Really, the only person who should tell Elizabeth Wurtzel’s story is Elizabeth herself, in her singularly unminced words, because her story is too kaleidoscopic for any kind of newspaper obituary, even one that compares her to Amy Winehouse or Baudelaire.
Her moods, her moral commitments, her conceptions of men and romance and vanity and Israel, even who her parents were — all of it was always changing. The story ended this week, when she died at 52 after battling breast cancer. It started with the first line of her first book: Something is really wrong.
With precision — also recklessness — Elizabeth chronicled wrongness, the world’s wrongness, her personal wrongness, and the beauty of all wrong things in “Prozac Nation,” about her depression; “Bitch,” about her temperament; and “More, Now, Again,” about her drug addiction. She also published hundreds of articles on topics ranging from intellectual-property law to hair loss from cancer treatments.
“I love to argue,” she wrote in 2018. “I am in it for the headache.”
Elizabeth found herself extremely difficult. I did not. As I look over emails from her, I find she never failed to check in after big events, to offer congratulations or condolences. Other times she sent photos of my kids, the odd good word, a fantastic anecdote. It’s hard to convey, without screenshots of email and texts, how generous she’s been for the last two decades. Though her books were made of sublime laments and self-savagery, she was wide-smiling and bright-eyed in person. I’m thinking of that grin right now, her passion for her dogs, and the neo-coral lipstick, and how she considered cancer her “final con.”
But if she gave her friends love, she did seem to give herself a headache. She was her own best perceiver, so I have to trust her on that. In her work she unflaggingly beheld her own existence, and existence itself, in suspended animation; she was forever on high alert to how existence felt on her neurons, her fingertips, her face, her legs, her bloodstream.
“A rainbow does not see it has color,” Elizabeth wrote, in 2017. But she somehow could see the full spectrum of her own refracted light.
I met Elizabeth first in the mid-1990s, not long after “Prozac Nation” came out, when she was famous for self-harm and exhibitionism, but also for writing with cracked brio about pop music for the New Yorker. Socially, she was ... maybe the phrase is “a piece of work.” For years I studied her from a safe distance, starstruck, until I came to know her more intimately through my ex-husband, who was her oldest friend.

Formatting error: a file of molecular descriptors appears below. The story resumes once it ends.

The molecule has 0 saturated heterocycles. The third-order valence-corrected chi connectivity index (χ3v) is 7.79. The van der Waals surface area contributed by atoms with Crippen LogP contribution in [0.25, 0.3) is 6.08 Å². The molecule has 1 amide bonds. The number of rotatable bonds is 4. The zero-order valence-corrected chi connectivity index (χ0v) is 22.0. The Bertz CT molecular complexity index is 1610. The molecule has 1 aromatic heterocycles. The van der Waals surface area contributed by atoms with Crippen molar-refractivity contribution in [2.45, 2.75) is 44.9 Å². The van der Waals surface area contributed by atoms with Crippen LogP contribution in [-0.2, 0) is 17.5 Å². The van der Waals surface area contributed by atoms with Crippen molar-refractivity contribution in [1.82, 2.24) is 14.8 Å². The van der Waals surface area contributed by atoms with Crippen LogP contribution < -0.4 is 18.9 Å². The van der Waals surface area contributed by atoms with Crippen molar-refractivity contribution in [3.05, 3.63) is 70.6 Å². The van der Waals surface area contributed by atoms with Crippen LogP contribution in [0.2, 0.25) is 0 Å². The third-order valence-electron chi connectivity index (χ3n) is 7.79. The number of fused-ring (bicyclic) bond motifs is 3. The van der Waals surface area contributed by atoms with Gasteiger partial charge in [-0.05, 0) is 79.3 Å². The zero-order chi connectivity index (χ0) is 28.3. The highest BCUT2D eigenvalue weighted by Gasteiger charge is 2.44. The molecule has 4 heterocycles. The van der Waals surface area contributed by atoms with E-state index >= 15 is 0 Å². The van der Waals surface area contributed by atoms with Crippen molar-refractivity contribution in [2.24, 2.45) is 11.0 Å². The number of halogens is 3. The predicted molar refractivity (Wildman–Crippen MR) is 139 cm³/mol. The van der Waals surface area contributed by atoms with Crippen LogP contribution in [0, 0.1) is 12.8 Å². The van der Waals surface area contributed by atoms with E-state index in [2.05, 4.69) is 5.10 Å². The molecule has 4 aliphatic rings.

Our friendship survived the divorce. In middle age, conspiring with her in the corner of a book party or a bar mitzvah was delirious fun — better than the cocaine we both regretted doing when we were young. Often we talked about sobriety.
What came to mind on Tuesday, the minute I heard she’d died, were a few impromptu comments she’d made about watching the twin towers fall on 9/11.
“I had not the slightest emotional reaction,” she told a journalist in 2002. “I thought: ‘This is a really strange art project.’ It was a most amazing sight in terms of sheer elegance. It fell like water. It just slid, like a turtleneck going over someone’s head."
Like everything else about Elizabeth, the wild and whirling observations were dutifully framed as “controversial.” At Miramax, the movie production company, people were especially incensed. To “err on the side of sensitivity” — good old sensitive Harvey Weinstein, who started and ran Miramax — the company shelved the movie of “Prozac Nation.” What a jerk move. With her words, Elizabeth had in fact expressed the paralysis — and trauma — she’d experienced watching the World Trade Center being emulsified from the building next door. Two years later, her dog Augusta was trained as a PTSD service dog, and went with her everywhere; when Augusta died, her beautiful dog Alistair had the same training. Elizabeth with her dogs was a whole Elizabeth.
Did I say Elizabeth went, later in life, to Yale Law School and worked with David Boies? That she presumed when she turned 41 that she’d never marry — and then did? That she discovered extremely recently that her father was not the person she’d grown up believing he was? That not a single person who met Elizabeth in later years didn’t marvel at how open-hearted and heart-opening she was?
“More, Now, Again” opens with an epigraph from St. Augustine’s “Confessions.” “Too late came I to love you, O your Beauty both so ancient and so fresh, Yet too late came I to love you. And behold you were within me and I, out of myself, where I made search for you.”
“Life is just a shock to the system,” she wrote in 2018. She was available for the shocks. She let herself feel the shocks — and one day the shocks were love.
Elizabeth will be credited with inventing the confessional memoir, but as a learned student of Augustine, she’d brush that off. Like Augustine she worried she’d be too late for love. But for Elizabeth, and in Elizabeth, it came just in time.
Virginia Heffernan is a regular contributor to the Times Opinion section.